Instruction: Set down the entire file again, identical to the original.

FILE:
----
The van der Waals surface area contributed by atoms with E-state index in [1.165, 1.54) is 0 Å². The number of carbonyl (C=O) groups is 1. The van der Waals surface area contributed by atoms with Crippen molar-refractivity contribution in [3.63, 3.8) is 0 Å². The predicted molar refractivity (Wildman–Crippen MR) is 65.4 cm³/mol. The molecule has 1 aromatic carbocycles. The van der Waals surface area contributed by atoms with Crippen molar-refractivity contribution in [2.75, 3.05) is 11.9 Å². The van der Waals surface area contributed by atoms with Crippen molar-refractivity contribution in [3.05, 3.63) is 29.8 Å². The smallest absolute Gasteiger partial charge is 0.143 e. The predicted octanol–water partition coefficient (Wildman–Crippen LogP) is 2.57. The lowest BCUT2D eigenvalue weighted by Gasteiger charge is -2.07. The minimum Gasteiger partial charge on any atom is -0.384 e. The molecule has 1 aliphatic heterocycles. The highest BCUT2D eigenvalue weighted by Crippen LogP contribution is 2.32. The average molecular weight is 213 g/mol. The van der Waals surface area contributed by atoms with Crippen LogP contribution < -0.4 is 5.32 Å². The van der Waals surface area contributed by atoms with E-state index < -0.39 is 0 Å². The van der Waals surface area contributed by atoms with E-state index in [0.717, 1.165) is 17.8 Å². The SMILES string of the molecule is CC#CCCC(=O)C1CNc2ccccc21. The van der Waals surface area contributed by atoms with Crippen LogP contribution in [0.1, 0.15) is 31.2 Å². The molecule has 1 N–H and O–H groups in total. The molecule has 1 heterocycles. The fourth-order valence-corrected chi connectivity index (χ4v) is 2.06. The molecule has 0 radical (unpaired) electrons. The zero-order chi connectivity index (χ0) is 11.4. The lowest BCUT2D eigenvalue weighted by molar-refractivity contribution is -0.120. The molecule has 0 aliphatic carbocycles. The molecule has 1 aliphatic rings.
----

The van der Waals surface area contributed by atoms with E-state index in [1.165, 1.54) is 0 Å². The number of carbonyl (C=O) groups is 1. The van der Waals surface area contributed by atoms with Crippen molar-refractivity contribution in [3.63, 3.8) is 0 Å². The predicted molar refractivity (Wildman–Crippen MR) is 65.4 cm³/mol. The molecule has 1 aromatic carbocycles. The van der Waals surface area contributed by atoms with Crippen molar-refractivity contribution in [2.75, 3.05) is 11.9 Å². The van der Waals surface area contributed by atoms with Crippen molar-refractivity contribution in [3.05, 3.63) is 29.8 Å². The smallest absolute Gasteiger partial charge is 0.143 e. The predicted octanol–water partition coefficient (Wildman–Crippen LogP) is 2.57. The lowest BCUT2D eigenvalue weighted by Gasteiger charge is -2.07. The minimum Gasteiger partial charge on any atom is -0.384 e. The molecule has 1 aliphatic heterocycles. The highest BCUT2D eigenvalue weighted by Crippen LogP contribution is 2.32. The average molecular weight is 213 g/mol. The van der Waals surface area contributed by atoms with Crippen LogP contribution < -0.4 is 5.32 Å². The van der Waals surface area contributed by atoms with E-state index < -0.39 is 0 Å². The van der Waals surface area contributed by atoms with E-state index in [0.717, 1.165) is 17.8 Å². The SMILES string of the molecule is CC#CCCC(=O)C1CNc2ccccc21. The van der Waals surface area contributed by atoms with Crippen LogP contribution in [0.1, 0.15) is 31.2 Å². The molecule has 1 N–H and O–H groups in total. The molecule has 1 heterocycles. The fourth-order valence-corrected chi connectivity index (χ4v) is 2.06. The molecule has 0 radical (unpaired) electrons. The zero-order chi connectivity index (χ0) is 11.4. The lowest BCUT2D eigenvalue weighted by molar-refractivity contribution is -0.120. The molecule has 0 aliphatic carbocycles. The molecule has 1 aliphatic rings.